Are you the proud owner of a new saltwater pool? If so, it's in your best interest to have at least a basic understanding of how to perform the swimming pool closing process, even if you plan on hiring a professional to handle the job.
If you want to prevent algae growth, plumbing damage, and surface stains throughout the winter, here's what you should know about winterizing your saltwater pool.
When Should You Winterize a Saltwater Pool?
Even in areas where temperatures never get to freezing, your saltwater pool needs to be on a schedule for winterization. Generally, most residential pool owners will shut down their pools around the end of September, and while a pool heater can extend this time, you don't want to push it too far once the temperatures begin to drop.
Because of the chemical makeup of the salt, once it gets below 50 degrees, it can cause salt cell damage and require extra maintenance. Start winterizing your saltwater pool between the 50 and 60-degree mark, which typically happens in Minnesota around the end of September or the beginning of October.
Don't Overdo It With the Salt
You might be tempted to dump a bunch of salt in your pool to ensure the water stays clean throughout winter, but if you do that, you could end up with unsightly stains come spring.
It's always best to maintain salt levels within the manufacturer's recommended range, regardless of the time of year. It might seem counterintuitive, but it's better to keep salt levels toward the low end of that range when winter rolls around.
To make sure the salt level isn't too high, avoid adding extra salt to your pool for about two weeks before you plan to shut it down.
Test & Balance Water pH
Make sure you properly balance the water chemistry before adding winter chemicals to the water. If your pool's pH, calcium levels, and total alkalinity aren't within the proper ranges when you shut it down, you may find salt-related mineral scales on the surfaces of your pool come spring.
Thoroughly Clean the Pool
Make sure you get your pool as clean as it can get before you start the winterization process. Thoroughly cleaning it before winter will help prevent algae and bacteria from proliferating in the stagnant water, ease the pool opening process come spring, and ensure it keeps all the great benefits you love.
Remove & Store Pool Equipment
Any pool equipment that can be removed should be taken out of your pool, thoroughly cleaned, and stored for the winter. This included ladders, diving boards, handrails, slides, etc. Do this so that these pieces of equipment won't interfere with your winter pool cover placement, which you'll apply as the final step in the swimming pool closing process.
Add Winter Pool Chemicals
If you're unfamiliar with which chemicals to add and which ratios to use, it's in your best interest to buy a swimming pool closing kit designed for your saltwater pool. But if you're uncomfortable handling this job yourself, hire a pro to ensure it's done properly.
Drain Some Water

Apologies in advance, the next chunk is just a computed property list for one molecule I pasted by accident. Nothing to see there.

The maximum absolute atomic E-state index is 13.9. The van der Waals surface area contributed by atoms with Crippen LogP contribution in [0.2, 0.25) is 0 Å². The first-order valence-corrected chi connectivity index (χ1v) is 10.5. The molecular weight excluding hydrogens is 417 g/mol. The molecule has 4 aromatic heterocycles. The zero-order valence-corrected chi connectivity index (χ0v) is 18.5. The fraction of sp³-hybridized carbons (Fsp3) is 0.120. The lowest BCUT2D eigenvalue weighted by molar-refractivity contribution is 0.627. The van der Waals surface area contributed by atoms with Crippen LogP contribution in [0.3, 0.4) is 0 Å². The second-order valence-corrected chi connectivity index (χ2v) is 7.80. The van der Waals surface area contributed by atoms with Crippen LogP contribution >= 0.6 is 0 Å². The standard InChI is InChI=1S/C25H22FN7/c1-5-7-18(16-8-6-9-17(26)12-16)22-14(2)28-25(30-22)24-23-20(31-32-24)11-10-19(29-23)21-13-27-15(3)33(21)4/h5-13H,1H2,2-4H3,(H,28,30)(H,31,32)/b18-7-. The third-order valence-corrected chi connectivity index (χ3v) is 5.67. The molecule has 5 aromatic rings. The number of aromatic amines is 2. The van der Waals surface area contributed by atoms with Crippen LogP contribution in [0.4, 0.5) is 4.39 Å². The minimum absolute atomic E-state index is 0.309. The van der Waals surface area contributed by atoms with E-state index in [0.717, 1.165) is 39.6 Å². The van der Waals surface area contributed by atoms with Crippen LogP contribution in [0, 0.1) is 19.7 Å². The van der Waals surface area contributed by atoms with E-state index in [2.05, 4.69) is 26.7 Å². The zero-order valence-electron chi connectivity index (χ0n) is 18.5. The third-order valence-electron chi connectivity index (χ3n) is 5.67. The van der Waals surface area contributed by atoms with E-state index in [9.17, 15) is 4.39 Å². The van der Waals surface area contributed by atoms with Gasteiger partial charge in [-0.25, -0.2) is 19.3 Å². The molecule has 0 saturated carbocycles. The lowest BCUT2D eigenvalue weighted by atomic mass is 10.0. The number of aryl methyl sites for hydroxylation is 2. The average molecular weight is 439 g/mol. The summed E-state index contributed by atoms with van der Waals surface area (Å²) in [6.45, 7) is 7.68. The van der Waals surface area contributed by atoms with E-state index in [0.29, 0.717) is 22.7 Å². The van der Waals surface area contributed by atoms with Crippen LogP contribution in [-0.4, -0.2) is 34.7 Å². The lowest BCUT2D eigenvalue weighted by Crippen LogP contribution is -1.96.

If you have an above-ground pool, you'll want to drain it until the water level is about six inches below the skimmer. If you have an in-ground pool, drain it until the water is level roughly 12 inches below the skimmer.
But if you have a vinyl pool, this step may be optional, depending on your pool and its equipment. A swimming pool closing specialist can tell you whether lowering the water level is necessary and how much you should drain.
Remove & Clean the Salt Generator
Remove the salt cell, inspect its interior for scaly deposits, and use a high-pressure hose to clean it out well. If you prefer, you can use a plastic or wood scraper to remove those deposits instead. Whatever you do, DO NOT use a metal tool to scrape away scaly buildup on the unit's generator plates, and don't use excessive force, either. You could end up damaging your equipment if you do.
Blow Out the Lines
Of all the steps involved in the saltwater swimming pool closing process, this one is probably the most important. If you don't do it properly, water can freeze inside your pool's plumbing system, crack the pipes, damage your decking, and, ultimately, leave you with expensive pool damage.
If you're unsure how to do this properly, hiring a pro who can thoroughly winterize your pool's plumbing lines and skimmer is in your best interest.
Put a Cover On It
Last but certainly not least, cover your pool! You need to do this to not only keep debris out of the water but also an excessive amount of precipitation that can throw off the pH balance of the water.
What kind of cover should you use? Check out Winter Pool Covers: Which Type Is Right for You? for some help with your decision-making process.
Looking for Swimming Pool Closing Services Near White Bear Lake?
Don't have time to winterize your saltwater pool? Then get in touch with our team at Royal Pool & Spa in White Bear Lake so we can do it for you! We specialize in comprehensive swimming pool opening and closing services for pool owners throughout the Twin Cities metro and have proudly served the area since 1988.
To learn more or get a service estimate, give us a call today at 651-779-7606 or request a quote online, and a member of our team will get in touch!